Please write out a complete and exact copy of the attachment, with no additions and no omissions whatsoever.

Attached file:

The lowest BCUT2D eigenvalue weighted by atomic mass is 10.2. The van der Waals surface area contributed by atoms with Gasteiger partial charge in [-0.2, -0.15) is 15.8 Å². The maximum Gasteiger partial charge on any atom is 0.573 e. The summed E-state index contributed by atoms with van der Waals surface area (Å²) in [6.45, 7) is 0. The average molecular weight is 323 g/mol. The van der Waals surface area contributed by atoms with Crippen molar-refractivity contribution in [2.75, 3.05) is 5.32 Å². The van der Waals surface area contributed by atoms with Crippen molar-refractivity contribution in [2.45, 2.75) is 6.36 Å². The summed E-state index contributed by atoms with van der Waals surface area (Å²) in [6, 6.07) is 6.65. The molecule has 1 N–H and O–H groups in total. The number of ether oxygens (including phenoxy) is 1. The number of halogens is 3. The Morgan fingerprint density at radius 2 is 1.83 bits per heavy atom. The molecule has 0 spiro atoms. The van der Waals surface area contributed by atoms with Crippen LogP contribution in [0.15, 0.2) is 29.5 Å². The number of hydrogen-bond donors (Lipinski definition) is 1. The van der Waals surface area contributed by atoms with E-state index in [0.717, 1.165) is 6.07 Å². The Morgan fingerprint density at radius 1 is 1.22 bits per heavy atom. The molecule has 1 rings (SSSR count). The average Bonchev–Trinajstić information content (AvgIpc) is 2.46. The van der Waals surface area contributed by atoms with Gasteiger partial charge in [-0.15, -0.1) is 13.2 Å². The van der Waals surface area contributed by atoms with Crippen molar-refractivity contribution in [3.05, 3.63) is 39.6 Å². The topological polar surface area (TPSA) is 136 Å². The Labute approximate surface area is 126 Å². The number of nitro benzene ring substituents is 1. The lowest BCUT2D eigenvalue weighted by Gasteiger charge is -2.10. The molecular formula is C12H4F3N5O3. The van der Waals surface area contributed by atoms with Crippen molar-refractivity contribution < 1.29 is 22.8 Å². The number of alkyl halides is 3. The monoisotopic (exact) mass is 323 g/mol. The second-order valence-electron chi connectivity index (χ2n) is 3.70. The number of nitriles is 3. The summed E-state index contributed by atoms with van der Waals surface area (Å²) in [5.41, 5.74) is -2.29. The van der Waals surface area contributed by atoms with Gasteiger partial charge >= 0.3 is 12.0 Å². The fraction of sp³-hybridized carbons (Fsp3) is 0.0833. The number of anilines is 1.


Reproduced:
The lowest BCUT2D eigenvalue weighted by atomic mass is 10.2. The van der Waals surface area contributed by atoms with Gasteiger partial charge in [-0.2, -0.15) is 15.8 Å². The maximum Gasteiger partial charge on any atom is 0.573 e. The summed E-state index contributed by atoms with van der Waals surface area (Å²) in [6.45, 7) is 0. The average molecular weight is 323 g/mol. The van der Waals surface area contributed by atoms with Crippen molar-refractivity contribution in [2.75, 3.05) is 5.32 Å². The van der Waals surface area contributed by atoms with Crippen molar-refractivity contribution in [2.45, 2.75) is 6.36 Å². The summed E-state index contributed by atoms with van der Waals surface area (Å²) in [6, 6.07) is 6.65. The molecule has 1 N–H and O–H groups in total. The number of ether oxygens (including phenoxy) is 1. The number of halogens is 3. The Morgan fingerprint density at radius 2 is 1.83 bits per heavy atom. The molecule has 0 spiro atoms. The van der Waals surface area contributed by atoms with Crippen LogP contribution in [0.15, 0.2) is 29.5 Å². The number of hydrogen-bond donors (Lipinski definition) is 1. The van der Waals surface area contributed by atoms with E-state index in [0.717, 1.165) is 6.07 Å². The Morgan fingerprint density at radius 1 is 1.22 bits per heavy atom. The molecule has 1 rings (SSSR count). The average Bonchev–Trinajstić information content (AvgIpc) is 2.46. The van der Waals surface area contributed by atoms with Gasteiger partial charge in [-0.15, -0.1) is 13.2 Å². The van der Waals surface area contributed by atoms with Crippen molar-refractivity contribution in [3.05, 3.63) is 39.6 Å². The topological polar surface area (TPSA) is 136 Å². The Labute approximate surface area is 126 Å². The number of nitro benzene ring substituents is 1. The lowest BCUT2D eigenvalue weighted by Gasteiger charge is -2.10. The molecular formula is C12H4F3N5O3. The van der Waals surface area contributed by atoms with Crippen molar-refractivity contribution < 1.29 is 22.8 Å². The number of alkyl halides is 3. The monoisotopic (exact) mass is 323 g/mol. The second-order valence-electron chi connectivity index (χ2n) is 3.70. The number of nitriles is 3. The summed E-state index contributed by atoms with van der Waals surface area (Å²) in [5.41, 5.74) is -2.29. The van der Waals surface area contributed by atoms with Gasteiger partial charge >= 0.3 is 12.0 Å². The fraction of sp³-hybridized carbons (Fsp3) is 0.0833. The number of anilines is 1.